Each type of finish has its good and bad points, e.g. oils and thin oil-based finishes give better results as a base coat for popping the grain, while water-based finishes build up quickly and level well. Poly makes a good tough topcoat. I once read that you can use shellac on top of anything and it will bond. Question: Could you use shellac as a bonding coat between an oil-base coat, a water-base middle and a Poly top coat? Would there be any drawbacks?
Michael Dresdner: Actually, it is a simple question with a simple answer. Yes, you can use shellac between oil-base, water-base, and poly provided it is dewaxed shellac, like Zinsser’s new SealCoat? (a premixed dewaxed shellac). There are no drawbacks related to the shellac, but putting layers of finish with different color gradients (oils and shellac are amber, polyurethane is bluish gray, acrylic water-base is clear) and different refractive indices (the speed at which light goes through, and is therefore bent by, a clear material) can make it (the shellac?) less clear. Think of what a pencil in a glass of water looks like. It appears to change its direction and angle as it enters the water. Imagine that happening with each layer of finish. Now imagine the different color gradients added like sheets of tinted plastic wrap. Get the picture?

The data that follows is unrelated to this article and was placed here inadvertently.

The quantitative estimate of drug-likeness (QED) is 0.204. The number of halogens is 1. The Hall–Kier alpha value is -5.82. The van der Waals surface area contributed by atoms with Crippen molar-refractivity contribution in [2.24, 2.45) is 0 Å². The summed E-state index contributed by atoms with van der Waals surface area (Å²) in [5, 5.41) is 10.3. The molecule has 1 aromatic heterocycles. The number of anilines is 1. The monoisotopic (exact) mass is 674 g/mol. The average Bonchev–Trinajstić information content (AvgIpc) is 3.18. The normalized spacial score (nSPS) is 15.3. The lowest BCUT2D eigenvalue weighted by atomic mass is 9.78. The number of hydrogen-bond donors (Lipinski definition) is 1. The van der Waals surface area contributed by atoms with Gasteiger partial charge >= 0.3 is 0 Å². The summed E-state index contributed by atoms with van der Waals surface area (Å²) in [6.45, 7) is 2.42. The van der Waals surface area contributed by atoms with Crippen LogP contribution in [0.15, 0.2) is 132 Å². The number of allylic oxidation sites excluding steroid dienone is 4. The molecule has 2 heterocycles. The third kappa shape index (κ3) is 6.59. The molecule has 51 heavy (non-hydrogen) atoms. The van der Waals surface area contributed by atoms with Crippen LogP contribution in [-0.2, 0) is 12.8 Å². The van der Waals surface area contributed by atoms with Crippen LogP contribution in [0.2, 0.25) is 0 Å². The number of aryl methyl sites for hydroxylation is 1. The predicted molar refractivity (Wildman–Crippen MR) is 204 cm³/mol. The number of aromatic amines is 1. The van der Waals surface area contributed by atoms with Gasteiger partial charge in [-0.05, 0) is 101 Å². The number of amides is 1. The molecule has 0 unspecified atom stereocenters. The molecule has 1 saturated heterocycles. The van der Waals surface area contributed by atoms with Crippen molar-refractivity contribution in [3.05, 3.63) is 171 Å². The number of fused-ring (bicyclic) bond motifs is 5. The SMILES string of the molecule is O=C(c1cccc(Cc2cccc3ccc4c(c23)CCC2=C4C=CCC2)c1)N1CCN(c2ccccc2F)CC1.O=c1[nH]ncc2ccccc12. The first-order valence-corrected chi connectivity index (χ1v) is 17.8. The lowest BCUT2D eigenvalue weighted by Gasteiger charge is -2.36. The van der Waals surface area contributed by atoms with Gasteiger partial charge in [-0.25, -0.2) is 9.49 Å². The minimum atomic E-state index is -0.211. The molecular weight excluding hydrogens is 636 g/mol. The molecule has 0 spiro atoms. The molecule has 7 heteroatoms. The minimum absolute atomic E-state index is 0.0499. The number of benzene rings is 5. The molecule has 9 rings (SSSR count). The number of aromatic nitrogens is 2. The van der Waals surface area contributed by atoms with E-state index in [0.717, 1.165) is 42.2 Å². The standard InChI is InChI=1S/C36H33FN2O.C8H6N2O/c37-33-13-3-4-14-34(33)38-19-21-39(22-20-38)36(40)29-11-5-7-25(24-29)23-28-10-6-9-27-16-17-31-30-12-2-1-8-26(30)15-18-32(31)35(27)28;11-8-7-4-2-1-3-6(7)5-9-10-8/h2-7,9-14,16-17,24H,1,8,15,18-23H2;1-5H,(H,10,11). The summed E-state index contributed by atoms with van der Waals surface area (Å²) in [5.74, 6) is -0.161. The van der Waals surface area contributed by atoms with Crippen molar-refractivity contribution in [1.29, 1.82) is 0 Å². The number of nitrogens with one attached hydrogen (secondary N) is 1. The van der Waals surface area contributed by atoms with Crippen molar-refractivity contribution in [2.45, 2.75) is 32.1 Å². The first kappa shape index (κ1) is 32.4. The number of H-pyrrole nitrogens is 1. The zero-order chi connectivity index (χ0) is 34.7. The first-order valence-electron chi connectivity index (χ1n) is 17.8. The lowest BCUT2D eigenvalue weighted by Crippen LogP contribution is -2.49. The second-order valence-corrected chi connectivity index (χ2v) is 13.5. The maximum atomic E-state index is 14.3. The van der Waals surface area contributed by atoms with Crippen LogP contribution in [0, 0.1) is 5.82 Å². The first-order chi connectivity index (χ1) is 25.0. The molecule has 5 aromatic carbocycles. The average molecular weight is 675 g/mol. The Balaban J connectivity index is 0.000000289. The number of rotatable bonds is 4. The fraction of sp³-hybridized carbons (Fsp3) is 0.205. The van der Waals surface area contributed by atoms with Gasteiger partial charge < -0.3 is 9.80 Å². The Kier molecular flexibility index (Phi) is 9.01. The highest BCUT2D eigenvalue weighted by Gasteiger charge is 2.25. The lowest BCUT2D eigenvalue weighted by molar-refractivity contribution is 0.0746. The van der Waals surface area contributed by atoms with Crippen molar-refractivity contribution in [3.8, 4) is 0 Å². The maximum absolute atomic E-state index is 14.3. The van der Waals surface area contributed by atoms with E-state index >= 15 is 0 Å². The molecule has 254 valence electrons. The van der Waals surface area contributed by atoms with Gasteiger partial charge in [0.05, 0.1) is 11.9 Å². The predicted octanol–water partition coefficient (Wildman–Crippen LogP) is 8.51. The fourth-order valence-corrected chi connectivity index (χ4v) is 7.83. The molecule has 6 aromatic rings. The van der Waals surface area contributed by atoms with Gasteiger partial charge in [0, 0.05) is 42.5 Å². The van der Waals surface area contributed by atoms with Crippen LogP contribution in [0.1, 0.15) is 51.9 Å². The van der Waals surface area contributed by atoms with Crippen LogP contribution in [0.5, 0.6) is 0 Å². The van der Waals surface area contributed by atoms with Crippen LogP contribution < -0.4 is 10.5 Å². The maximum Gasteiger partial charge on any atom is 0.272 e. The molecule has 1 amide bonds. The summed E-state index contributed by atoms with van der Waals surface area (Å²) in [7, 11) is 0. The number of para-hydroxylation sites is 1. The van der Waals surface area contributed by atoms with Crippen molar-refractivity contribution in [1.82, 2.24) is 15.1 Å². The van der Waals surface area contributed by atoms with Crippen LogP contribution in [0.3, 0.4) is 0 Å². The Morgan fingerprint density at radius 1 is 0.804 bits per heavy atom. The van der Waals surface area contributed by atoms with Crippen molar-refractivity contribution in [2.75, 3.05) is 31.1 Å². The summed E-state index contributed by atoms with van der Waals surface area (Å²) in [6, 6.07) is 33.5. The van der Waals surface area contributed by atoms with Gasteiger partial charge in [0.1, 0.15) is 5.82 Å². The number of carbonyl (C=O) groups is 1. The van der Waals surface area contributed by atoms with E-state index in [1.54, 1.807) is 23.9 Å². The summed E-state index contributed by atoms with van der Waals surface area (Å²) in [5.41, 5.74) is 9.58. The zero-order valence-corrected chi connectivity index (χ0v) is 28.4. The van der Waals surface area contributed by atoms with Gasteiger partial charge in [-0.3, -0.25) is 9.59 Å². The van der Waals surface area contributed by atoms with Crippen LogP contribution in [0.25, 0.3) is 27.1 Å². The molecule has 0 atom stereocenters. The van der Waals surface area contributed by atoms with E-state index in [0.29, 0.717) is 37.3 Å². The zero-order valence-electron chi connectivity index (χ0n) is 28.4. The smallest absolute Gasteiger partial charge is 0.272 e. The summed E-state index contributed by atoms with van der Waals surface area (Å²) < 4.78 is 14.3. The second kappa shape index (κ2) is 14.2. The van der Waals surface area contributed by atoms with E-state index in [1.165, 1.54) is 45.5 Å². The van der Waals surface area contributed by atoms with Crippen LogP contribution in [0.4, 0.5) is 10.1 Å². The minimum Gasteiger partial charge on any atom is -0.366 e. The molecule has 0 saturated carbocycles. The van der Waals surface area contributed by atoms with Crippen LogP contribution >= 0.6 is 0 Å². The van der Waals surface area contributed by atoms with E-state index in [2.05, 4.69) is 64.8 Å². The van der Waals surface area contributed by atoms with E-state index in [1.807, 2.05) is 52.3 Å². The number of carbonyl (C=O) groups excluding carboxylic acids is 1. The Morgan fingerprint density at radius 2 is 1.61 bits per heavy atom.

Ian Kirby: The fancy name for what goes on when one finish is put onto another is “interface adhesion.” In this scenario, you are messing with four interfaces. The variables are too many to contemplate, but if you think it’s a good idea, try it on some scrap wood.